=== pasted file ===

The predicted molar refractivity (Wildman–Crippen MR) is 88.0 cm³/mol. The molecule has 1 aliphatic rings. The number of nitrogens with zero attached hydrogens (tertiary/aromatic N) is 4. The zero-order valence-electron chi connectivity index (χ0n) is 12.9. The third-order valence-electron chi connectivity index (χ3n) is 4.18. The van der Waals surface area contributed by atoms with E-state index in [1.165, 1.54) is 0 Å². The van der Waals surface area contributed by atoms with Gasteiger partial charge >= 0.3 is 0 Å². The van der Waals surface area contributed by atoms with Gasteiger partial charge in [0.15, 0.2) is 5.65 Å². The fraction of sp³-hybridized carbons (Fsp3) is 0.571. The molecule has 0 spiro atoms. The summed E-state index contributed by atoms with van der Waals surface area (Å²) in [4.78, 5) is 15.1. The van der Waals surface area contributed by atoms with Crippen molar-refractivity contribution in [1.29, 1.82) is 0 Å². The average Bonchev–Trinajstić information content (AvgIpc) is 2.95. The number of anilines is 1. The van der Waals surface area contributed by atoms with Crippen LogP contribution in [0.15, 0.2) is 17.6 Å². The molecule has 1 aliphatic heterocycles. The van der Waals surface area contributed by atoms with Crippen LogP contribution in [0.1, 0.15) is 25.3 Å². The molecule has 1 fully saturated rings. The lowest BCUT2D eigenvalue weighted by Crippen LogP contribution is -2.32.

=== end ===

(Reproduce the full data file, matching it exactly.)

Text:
The predicted molar refractivity (Wildman–Crippen MR) is 88.0 cm³/mol. The molecule has 1 aliphatic rings. The number of nitrogens with zero attached hydrogens (tertiary/aromatic N) is 4. The zero-order valence-electron chi connectivity index (χ0n) is 12.9. The third-order valence-electron chi connectivity index (χ3n) is 4.18. The van der Waals surface area contributed by atoms with E-state index in [1.165, 1.54) is 0 Å². The van der Waals surface area contributed by atoms with Gasteiger partial charge >= 0.3 is 0 Å². The van der Waals surface area contributed by atoms with Gasteiger partial charge in [0.15, 0.2) is 5.65 Å². The fraction of sp³-hybridized carbons (Fsp3) is 0.571. The molecule has 0 spiro atoms. The summed E-state index contributed by atoms with van der Waals surface area (Å²) in [4.78, 5) is 15.1. The van der Waals surface area contributed by atoms with Crippen molar-refractivity contribution in [1.29, 1.82) is 0 Å². The average Bonchev–Trinajstić information content (AvgIpc) is 2.95. The number of anilines is 1. The van der Waals surface area contributed by atoms with Crippen LogP contribution in [0.15, 0.2) is 17.6 Å². The molecule has 1 aliphatic heterocycles. The van der Waals surface area contributed by atoms with Crippen LogP contribution in [0.1, 0.15) is 25.3 Å². The molecule has 1 fully saturated rings. The lowest BCUT2D eigenvalue weighted by Crippen LogP contribution is -2.32.